Renewable energy is set to define the future of Australia’a power industry, adding a whole different dimension to the planning required for electricity projects.
The range of variables associated with implementing a solar project successfully can present challenges to engineers in charge of such initiatives. In some cases, the solution lies in technology, with energy storage systems contributing additional features to these installations.
Other cases, however, demand extra resources in the planning and design stages to ensure projects go smoothly. Google has released tools – so far only available in the US – that could revolutionise the way engineers approach solar projects.
What technology is available?
Google recently unveiled tools that allow people to gain an overview of a location’s solar power potential. Dubbed Project Sunroof, the program compiles information from a range of sources to give users an idea of what they can expect from adding solar panels to their properties
The data Project Sunroof analyses for homeowners includes overhead images and maps, 3-D models of roof outlines and the affects of nearby vegetation, among other information.
Currently, Project Sunroof only includes a selection of cities throughout the US, with no news of when it could make its way to this side of the world. However, Google has already been beaten to the punch down under.
The Australian PV Institute (APVI) provides a service that – at its core – is the same is what Google is offering in the US, except it’s tailored to Australian engineers.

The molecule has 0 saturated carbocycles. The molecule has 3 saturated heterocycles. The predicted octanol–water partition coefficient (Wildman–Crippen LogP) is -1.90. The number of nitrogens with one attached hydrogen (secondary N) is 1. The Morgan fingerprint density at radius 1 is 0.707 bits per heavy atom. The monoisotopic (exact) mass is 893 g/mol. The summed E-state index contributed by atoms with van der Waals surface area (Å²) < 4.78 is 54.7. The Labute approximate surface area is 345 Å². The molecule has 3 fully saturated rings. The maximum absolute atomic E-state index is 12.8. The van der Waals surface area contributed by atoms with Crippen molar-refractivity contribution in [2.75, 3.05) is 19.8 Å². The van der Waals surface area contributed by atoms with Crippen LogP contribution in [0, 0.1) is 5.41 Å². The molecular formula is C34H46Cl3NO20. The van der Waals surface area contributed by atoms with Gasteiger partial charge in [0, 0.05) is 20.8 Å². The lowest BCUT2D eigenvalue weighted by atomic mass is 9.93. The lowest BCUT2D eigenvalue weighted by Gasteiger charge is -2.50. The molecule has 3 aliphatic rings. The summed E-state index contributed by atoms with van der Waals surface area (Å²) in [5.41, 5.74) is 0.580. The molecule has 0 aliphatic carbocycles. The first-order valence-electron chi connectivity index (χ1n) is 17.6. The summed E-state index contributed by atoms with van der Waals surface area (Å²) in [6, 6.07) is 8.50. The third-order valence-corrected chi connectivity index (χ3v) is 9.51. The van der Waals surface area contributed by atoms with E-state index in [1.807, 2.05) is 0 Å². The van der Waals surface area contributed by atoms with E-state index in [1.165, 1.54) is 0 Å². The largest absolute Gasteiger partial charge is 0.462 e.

As with Project Sunroof, the APVI’s Solar Potential Tool measures the affects of nearby flora along with solar radiation, traditional weather patterns and a property’s area to assess its capability.
Can these technologies predict weather trends?
While the tools APVI and Google offer are based on past weather trends, another development funded by the Australian Renewable Energy Agency (ARENA) will attempt to look into the future.
A recent project debuted in Western Australia is the first in the country to harness the potential of Cloud Predictive Technology (CPT), allowing it to prepare for changes in the weather, making renewable energy installations more efficient.
Solar power systems are dependant on consistent energy from the sun, which can be compromised by rolling cloud cover or other weather events. The technology seeks to reduce the demand on grid stability systems, as installations will be able to react ahead of time.
To discover how solar power systems can benefit your next project, contact the expert team at MPower.